WASHINGTON — The House was not in session last week. Along with roll call votes, the Senate passed a bill (S. 2426), requiring the State Department to develop a strategy to obtain observer status for Taiwan in the International Criminal Police Organization; and passed a resolution (S. Res. 385), recognizing the historic achievement of astronaut Scott Joseph Kelly of NASA as the first U.S. citizen to complete a continuous 1-year mission in space.

There were no key votes in the House.

SENATE VOTES

Senate Vote 1

COMBATING HEROIN, PRESCRIPTION DRUG ABUSE: The Senate has passed the Comprehensive Addiction and Recovery Act (S. 524), sponsored by Sen. Sheldon Whitehouse, D-R.I. The bill would direct the Justice Department to issue grants to state and local governments for treatment, training, education and other programs that respond to the growing public health threat caused by use of heroin and opioid prescription drugs. Whitehouse said the proposed grants program was a comprehensive effort to curtail the damage done by heroin and opioids, from putting better controls on the distribution and disposal of opioid prescription drugs to new processes for the justice system to deal with drug addicts without putting them in prison. The vote, on March 10, was 94 yeas to 1 nay.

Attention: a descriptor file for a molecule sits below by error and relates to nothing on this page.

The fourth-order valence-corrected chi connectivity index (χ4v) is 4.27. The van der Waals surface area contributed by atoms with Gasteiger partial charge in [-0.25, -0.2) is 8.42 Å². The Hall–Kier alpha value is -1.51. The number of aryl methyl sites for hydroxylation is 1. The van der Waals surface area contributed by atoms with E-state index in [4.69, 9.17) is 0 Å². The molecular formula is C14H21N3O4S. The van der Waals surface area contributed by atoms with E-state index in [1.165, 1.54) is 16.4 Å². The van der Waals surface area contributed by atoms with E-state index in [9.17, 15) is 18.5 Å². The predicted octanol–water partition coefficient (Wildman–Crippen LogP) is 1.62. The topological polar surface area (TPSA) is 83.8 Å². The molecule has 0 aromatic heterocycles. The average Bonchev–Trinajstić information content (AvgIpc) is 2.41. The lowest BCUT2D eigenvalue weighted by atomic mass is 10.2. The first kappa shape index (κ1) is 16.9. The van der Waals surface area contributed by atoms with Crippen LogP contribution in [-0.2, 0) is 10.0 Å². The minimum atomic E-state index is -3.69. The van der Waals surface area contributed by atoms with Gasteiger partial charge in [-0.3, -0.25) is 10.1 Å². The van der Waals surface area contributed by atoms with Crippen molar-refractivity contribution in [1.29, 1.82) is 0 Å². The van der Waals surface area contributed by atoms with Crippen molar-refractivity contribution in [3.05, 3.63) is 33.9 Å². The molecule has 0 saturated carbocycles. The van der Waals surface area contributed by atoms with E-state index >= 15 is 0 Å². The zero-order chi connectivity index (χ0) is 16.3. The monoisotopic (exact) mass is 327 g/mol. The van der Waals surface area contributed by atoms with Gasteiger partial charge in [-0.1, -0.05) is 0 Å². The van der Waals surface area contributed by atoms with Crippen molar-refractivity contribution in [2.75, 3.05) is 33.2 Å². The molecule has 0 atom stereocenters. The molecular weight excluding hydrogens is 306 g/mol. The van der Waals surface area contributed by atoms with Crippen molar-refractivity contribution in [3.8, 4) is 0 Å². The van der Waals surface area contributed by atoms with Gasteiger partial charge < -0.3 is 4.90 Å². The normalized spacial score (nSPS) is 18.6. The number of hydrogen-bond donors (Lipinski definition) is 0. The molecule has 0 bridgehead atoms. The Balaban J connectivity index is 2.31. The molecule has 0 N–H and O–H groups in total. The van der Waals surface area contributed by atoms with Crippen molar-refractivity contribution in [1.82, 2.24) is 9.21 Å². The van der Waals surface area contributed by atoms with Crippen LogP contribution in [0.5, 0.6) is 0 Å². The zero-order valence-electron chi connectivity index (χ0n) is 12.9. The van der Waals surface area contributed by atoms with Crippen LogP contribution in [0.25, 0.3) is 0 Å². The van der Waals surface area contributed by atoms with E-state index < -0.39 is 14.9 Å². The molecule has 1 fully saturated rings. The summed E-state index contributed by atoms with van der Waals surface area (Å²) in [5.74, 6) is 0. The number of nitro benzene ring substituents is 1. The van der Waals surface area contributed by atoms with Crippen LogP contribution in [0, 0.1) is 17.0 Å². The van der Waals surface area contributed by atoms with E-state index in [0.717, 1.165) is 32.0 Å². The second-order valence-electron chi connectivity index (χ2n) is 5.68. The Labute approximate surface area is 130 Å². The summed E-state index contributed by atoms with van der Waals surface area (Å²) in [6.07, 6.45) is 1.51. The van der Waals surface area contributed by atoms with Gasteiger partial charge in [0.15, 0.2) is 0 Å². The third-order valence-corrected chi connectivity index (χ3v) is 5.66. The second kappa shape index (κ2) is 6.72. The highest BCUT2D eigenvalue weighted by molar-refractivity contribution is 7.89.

YEAS: Susan Collins, R-Maine, Angus King, I-Maine

Senate Vote 2

SELLING F-16S TO PAKISTAN: The Senate has tabled a motion to discharge the Senate Foreign Relations Committee from further consideration of a resolution (S.J. Res. 31), sponsored by Sen. Rand Paul, R-Ky. The resolution would halt the federal government’s pursuit of plans to sell to Pakistan a set of eight F-16 military fighter jets and other military equipment. Paul said the U.S. should not continue selling advanced military technologies to Pakistan because the country prosecutes Christians, supports the Taliban, and does not combat Muslim terror groups. A resolution opponent, Sen. Bob Corker, R-Tenn., called it “a huge public embarrassment” to Pakistan, which was showing signs of improving its stance against the Taliban, and would simply buy fighter jets from other countries if the U.S. declined to sell the F-16s to Pakistan. The vote to table the motion, on March 10, was 71 yeas to 24 nays.

NAYS: Collins

YEAS: King